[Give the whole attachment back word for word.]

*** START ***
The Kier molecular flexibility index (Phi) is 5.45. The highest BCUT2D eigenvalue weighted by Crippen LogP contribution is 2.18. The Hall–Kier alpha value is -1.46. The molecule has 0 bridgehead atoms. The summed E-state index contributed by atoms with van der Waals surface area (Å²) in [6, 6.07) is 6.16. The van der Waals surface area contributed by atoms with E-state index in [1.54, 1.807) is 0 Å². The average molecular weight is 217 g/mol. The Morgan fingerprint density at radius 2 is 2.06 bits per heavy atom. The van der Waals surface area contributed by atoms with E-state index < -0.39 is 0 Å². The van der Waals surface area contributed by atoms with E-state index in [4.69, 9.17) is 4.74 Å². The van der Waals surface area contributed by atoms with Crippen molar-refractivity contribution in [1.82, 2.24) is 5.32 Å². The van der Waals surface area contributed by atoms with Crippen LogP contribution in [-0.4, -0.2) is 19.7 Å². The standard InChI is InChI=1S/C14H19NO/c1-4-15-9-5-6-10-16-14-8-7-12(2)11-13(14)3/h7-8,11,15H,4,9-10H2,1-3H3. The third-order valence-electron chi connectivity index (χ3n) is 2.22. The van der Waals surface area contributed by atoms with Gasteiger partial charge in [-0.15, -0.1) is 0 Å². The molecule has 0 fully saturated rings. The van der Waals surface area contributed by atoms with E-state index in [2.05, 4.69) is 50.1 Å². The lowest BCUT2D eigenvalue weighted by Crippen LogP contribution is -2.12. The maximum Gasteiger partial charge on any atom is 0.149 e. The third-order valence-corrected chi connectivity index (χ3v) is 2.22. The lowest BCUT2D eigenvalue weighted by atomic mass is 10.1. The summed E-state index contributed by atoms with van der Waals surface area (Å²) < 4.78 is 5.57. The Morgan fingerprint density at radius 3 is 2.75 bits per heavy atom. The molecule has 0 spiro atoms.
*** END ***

The Kier molecular flexibility index (Phi) is 5.45. The highest BCUT2D eigenvalue weighted by Crippen LogP contribution is 2.18. The Hall–Kier alpha value is -1.46. The molecule has 0 bridgehead atoms. The summed E-state index contributed by atoms with van der Waals surface area (Å²) in [6, 6.07) is 6.16. The van der Waals surface area contributed by atoms with E-state index in [1.54, 1.807) is 0 Å². The average molecular weight is 217 g/mol. The Morgan fingerprint density at radius 2 is 2.06 bits per heavy atom. The van der Waals surface area contributed by atoms with E-state index < -0.39 is 0 Å². The van der Waals surface area contributed by atoms with E-state index in [4.69, 9.17) is 4.74 Å². The van der Waals surface area contributed by atoms with Crippen molar-refractivity contribution in [1.82, 2.24) is 5.32 Å². The van der Waals surface area contributed by atoms with Crippen LogP contribution in [-0.4, -0.2) is 19.7 Å². The standard InChI is InChI=1S/C14H19NO/c1-4-15-9-5-6-10-16-14-8-7-12(2)11-13(14)3/h7-8,11,15H,4,9-10H2,1-3H3. The third-order valence-electron chi connectivity index (χ3n) is 2.22. The van der Waals surface area contributed by atoms with Gasteiger partial charge in [-0.15, -0.1) is 0 Å². The molecule has 0 fully saturated rings. The van der Waals surface area contributed by atoms with E-state index in [2.05, 4.69) is 50.1 Å². The lowest BCUT2D eigenvalue weighted by Crippen LogP contribution is -2.12. The maximum Gasteiger partial charge on any atom is 0.149 e. The third-order valence-corrected chi connectivity index (χ3v) is 2.22. The lowest BCUT2D eigenvalue weighted by atomic mass is 10.1. The summed E-state index contributed by atoms with van der Waals surface area (Å²) < 4.78 is 5.57. The Morgan fingerprint density at radius 3 is 2.75 bits per heavy atom. The molecule has 0 spiro atoms.